Branch County to receive grant to reduce childhood obesity
Mobilizing rural low-income communities to assess and improve the ecological environment to prevent childhood obesity or CPCO grant.
Michigan State University Extension of Branch County was chosen to be one of two counties in Michigan to receive the grant called Mobilizing Rural Low-Income Communities to Assess and Improve the Ecological Environment to Prevent Childhood Obesity (CPCO).
What is the CPCO grant? Two rural communities in Michigan will be selected to support an existing community coalition in providing or improving an environment that supports healthy eating and promotes physical activity of low-income children age 4. Each community will receive $5000 each year for a total of four years to support its efforts. Additionally, in years one and four, each community will have a Child Ecological Model Assessment completed to examine the environment of 4-year-old children with respect to nutrition and physical activity. A “menu” of evidence-based and evidence-informed intervention and strategies will be developed to assist communities in implementing strategies to improve the environments of 4-year-old children.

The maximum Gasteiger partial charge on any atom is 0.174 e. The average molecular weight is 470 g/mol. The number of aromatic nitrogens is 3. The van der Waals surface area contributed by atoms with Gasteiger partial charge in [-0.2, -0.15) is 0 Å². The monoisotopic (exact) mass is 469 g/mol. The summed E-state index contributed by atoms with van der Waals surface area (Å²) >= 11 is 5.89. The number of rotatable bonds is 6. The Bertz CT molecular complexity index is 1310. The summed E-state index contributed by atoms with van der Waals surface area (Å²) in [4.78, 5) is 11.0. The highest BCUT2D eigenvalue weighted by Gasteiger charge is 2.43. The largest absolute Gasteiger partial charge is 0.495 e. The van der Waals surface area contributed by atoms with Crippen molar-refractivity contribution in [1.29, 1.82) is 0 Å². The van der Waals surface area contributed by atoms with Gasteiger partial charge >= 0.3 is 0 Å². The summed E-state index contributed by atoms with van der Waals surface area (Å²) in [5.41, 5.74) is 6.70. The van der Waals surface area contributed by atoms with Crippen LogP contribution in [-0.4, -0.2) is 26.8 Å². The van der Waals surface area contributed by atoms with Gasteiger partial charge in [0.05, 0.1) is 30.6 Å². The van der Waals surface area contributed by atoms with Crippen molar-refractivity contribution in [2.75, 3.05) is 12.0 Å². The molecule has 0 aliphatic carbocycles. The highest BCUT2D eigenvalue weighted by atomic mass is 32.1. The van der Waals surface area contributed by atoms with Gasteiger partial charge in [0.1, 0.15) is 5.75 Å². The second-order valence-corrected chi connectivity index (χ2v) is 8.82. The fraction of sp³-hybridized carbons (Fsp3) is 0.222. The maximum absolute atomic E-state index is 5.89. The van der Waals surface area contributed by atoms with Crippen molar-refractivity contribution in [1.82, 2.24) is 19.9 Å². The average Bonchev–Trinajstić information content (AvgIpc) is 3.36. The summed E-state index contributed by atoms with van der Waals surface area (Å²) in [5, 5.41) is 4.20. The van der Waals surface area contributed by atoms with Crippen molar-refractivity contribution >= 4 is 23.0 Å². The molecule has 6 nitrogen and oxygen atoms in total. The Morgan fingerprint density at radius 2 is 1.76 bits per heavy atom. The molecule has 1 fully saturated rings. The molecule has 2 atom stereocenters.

Eligible rural communities are expected to demonstrate a community readiness plan to tackle obesity prevention and must have an existing community coalition in place. These must have the ability to address the needs identified in the Child Ecological Model Assessment and implement the strategies selected from the menu of evidence-based approaches provided by the research team. In years two through four, selected communities are expected to begin implementing:
- At least one nutrition intervention which seeks to increase dietary intakes of fruits and vegetables, increase the variety of vegetables in the diet or decrease the intakes of foods high in solid fats and added sugars
- At least one physical activity intervention which seeks to increase the number of children that meet the guidelines for television viewing and computer use, or increase physical activity in children.
The two selected communities will be randomly placed into either a treatment group or control group. While both communities will utilize the efforts of a community coalition to develop and implement a strategic plan, only the treatment group will receive support in community coaching. All other activities, services and monetary provisions will be the same for both groups.
The project began in 2012 and will end in 2016.
So what is Branch County doing for the interventions? They are now a We Can! Community (Ways to Enhance Children’s Activity & Nutrition). This is a national movement designed to give parents, caregivers and entire communities a way to help children stay at a healthy weight. To join the movements in Branch County, be sure to follow on Facebook.